The opinion of the court was delivered by: Barbara A. McAuliffe United States Magistrate Judge
ORDER DISMISSING PETITION FOR WRIT OF HABEAS CORPUS, DIRECTING CLERK OF COURT TO TERMINATE ACTION, AND DECLINING TO ISSUE A CERTIFICATE OF APPEALABILITY [ECF No. 1]
Petitioner is proceeding pro se with a petition for writ of habeas corpus pursuant to 28 U.S.C. § 2254. Pursuant to 28 U.S.C. § 636(c)(1), Petitioner has consented to the jurisdiction of the United States magistrate judge. Local Rule 305(b).
Petitioner filed the instant petition for writ of habeas corpus on March 27, 2013. Petitioner contends that his convictions of two counts of dissuading a witness (counts five and six) of the Information in the underlying criminal conviction violate the prohibition against double jeopardy.
Rule 4 of the Rules Governing § 2254 Cases requires the Court to make a preliminary review of each petition for writ of habeas corpus. The Court must dismiss a petition "[i]f it plainly appears from the face of the petition . . . that the petitioner is not entitled to relief." Rule 4 of the Rules Governing § 2254 Cases; see also Hendricks v. Vasquez, 908 F.2d 490, 491 (9th Cir. 1990). A petition for habeas corpus should not be dismissed without leave to amend unless it appears that no tenable claim for relief can be pleaded were such leave granted. Jarvis v. Nelson, 440 F.2d 13, 14 (9th Cir. 1971).
I. Double Jeopardy Clause
In the petition, Petitioner contends his convictions and
sentences, including restitution on counts five and six (dissuading a
witness) violated the Double Jeopardy Clause of the Fifth Amendment,
as held in case number 1:06-cv-00909-CRB (HC), Cochran v. Tilton.
Petitioner is correct that this Court in case number 1:06-cv-00909-CRB
(HC), held that Petitioner's conviction on both counts five and six
was in violation of the Double Jeopardy Clause of the Fifth Amendment
because there was not sufficient evidence to support the existence of
two separate counts of dissuading a witness. *fn1
(ECF No. 57, Order at 9-10.) The petition was denied in
all other respects which was upheld on appeal. (ECF Nos. 57, 68.)
Pursuant to the Court's prior order, Petitioner was re-sentenced in
state court. Petitioner cannot raise the same challenge again by way
of a new petition for writ of habeas corpus as he has already received
any available relief. A federal court must dismiss a second or
successive petition that raises the same grounds as a prior petition.
28 U.S.C. § 2244(b)(1). Accordingly, Petitioner cannot proceed on this
II. Challenge to Fine and Restitution
In addition, Petitioner's challenge to the failure to return a certain portion of the fine and/or restitution pursuant to California Penal Code section 1262, is not cognizable by way of section 2254. *fn2 A challenge to the restitution fine does not affect the fact or duration of petitioner's custody. See Calderon v. Ashmus, 523 U.S. 740, 747 (1998) (limiting § 2254 habeas to challenges to fact or duration of custody); United States v. Thiele, 314 F.3d 399, 400 (9th Cir. 2002) (finding challenge to restitution fine not cognizable on habeas). Furthermore, federal habeas relief is not available to retry a state issue that does not rise to the level of a federal constitutional violation. Estelle v. McGuire, 502 U.S. 62, 67-68 (1991). Alleged errors in the application of state law are not cognizable in federal habeas corpus. Souch v. Schiavo, 289 F.3d 616 (9th Cir. 2002) (a claim challenging state court's discretionary decision concerning application of state sentencing law presented only state law issues and was not cognizable in a proceeding pursuant to 28 U.S.C. § 2254); Langford v. Day, 110 F.3d 1380, 1389 (9th Cir. 1996). The Court accepts a state court's interpretation of state law. Id. Petitioner fails to raise a federal constitutional violation and his petition for writ of habeas corpus must be dismissed. Because Petitioner's sole challenge is to fine and restitution which is not cognizable by way of section 2254, further amendment would be futile. Jarvis v. Nelson, 440 F.2d at 14.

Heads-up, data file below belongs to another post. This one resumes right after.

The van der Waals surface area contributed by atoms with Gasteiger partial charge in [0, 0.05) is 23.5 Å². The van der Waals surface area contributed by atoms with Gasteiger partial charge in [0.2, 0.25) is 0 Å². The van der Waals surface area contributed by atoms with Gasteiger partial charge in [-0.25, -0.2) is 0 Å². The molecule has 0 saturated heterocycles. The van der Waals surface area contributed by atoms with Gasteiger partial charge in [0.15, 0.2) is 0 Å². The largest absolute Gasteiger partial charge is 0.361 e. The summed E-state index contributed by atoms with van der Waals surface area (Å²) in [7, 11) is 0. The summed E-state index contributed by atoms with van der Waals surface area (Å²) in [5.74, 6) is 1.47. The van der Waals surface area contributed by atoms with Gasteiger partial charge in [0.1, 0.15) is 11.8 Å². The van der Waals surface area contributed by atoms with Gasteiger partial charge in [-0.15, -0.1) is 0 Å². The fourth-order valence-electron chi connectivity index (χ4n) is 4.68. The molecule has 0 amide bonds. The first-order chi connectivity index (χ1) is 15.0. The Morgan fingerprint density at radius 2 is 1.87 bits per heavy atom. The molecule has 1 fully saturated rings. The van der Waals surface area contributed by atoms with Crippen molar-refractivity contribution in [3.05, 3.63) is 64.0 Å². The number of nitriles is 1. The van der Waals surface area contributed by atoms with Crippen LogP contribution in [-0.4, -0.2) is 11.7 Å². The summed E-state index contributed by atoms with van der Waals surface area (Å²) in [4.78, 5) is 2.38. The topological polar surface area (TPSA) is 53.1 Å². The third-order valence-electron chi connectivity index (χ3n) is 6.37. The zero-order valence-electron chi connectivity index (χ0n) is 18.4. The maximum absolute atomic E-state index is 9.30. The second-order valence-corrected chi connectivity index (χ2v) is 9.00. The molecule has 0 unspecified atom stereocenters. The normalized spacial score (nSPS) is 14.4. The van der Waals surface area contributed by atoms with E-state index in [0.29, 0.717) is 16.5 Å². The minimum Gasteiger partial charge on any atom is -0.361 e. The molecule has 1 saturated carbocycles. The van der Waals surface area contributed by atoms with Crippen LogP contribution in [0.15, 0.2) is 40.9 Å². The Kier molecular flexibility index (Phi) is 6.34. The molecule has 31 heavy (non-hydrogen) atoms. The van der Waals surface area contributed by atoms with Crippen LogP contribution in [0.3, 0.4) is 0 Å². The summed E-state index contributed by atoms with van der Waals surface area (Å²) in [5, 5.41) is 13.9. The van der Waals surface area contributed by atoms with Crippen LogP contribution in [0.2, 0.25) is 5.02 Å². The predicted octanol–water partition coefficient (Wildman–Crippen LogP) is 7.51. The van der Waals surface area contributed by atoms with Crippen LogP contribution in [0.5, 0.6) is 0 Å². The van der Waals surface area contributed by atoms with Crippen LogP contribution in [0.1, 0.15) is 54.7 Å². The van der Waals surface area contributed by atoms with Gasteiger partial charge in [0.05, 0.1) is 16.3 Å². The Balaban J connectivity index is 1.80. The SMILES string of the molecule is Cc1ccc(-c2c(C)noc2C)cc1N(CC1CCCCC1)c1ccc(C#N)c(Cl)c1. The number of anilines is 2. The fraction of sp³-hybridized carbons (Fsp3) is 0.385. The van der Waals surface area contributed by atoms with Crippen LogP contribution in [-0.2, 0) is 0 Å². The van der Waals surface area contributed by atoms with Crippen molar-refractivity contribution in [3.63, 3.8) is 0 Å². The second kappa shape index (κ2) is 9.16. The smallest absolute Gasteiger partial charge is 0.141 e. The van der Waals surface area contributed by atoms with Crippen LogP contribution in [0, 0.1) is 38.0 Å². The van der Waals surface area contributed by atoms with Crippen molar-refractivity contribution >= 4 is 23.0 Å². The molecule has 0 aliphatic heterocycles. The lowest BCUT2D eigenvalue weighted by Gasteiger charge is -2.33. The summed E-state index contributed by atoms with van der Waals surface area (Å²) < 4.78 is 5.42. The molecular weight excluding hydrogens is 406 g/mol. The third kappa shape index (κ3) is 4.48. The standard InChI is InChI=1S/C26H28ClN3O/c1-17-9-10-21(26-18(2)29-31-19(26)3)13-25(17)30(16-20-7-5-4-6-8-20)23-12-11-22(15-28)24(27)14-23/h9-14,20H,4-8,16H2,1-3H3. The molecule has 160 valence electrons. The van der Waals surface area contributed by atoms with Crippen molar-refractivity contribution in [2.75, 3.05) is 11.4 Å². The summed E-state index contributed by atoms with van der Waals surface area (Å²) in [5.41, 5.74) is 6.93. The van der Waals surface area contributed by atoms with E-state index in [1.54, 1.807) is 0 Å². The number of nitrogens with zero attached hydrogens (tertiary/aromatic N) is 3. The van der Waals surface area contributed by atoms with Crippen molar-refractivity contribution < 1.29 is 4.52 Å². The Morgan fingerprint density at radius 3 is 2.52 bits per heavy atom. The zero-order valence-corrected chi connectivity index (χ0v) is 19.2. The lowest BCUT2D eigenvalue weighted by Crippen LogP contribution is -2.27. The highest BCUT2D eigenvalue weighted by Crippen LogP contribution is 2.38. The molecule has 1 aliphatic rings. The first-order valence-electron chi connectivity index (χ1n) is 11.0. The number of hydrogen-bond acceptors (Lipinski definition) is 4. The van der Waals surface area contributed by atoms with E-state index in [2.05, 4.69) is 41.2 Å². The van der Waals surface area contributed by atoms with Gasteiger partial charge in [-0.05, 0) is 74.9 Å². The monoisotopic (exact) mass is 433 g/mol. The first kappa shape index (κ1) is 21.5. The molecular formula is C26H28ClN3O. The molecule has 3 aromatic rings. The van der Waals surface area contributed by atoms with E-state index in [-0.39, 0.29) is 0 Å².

III. Certificate of Appealability
Rule 11(a) of the Rules Governing Section 2254 cases requires a district court to rule on whether a petitioner is entitled to a certificate of appealability in the same order in which the petition is denied. The requirement that a petitioner seek a certificate of appealability is a gate-keeping mechanism that protects the Court of Appeals from having to devote resources to frivolous issues, while at the same time affording petitioners an opportunity to persuade the Court that, through full briefing and argument, the potential merit of claims may appear. Lambright v. Stewart, 220 F.3d 1022, 1025 (9th Cir. 2000). However, a state prisoner seeking a writ of habeas corpus has no absolute entitlement to appeal a district court's denial of his petition, and an appeal is only allowed in certain circumstances. Miller-El v. Cockrell, 537 U.S. 322, 335-336 (2003). The controlling statute, 28 U.S.C. § 2253, provides as follows:
(a) In a habeas corpus proceeding or a proceeding under section 2255 before a district judge, the final order shall be subject to review, on appeal, by the court of appeals for the circuit in which the proceeding is held.
(b) There shall be no right of appeal from a final order in a proceeding to test the validity of a warrant to remove to another district or place for commitment or trial a person charged with a criminal offense against the United States, or to test the validity of such person's detention pending removal proceedings.
(c)(1) Unless a circuit justice or judge issues a certificate of appealability, an appeal may not be taken ...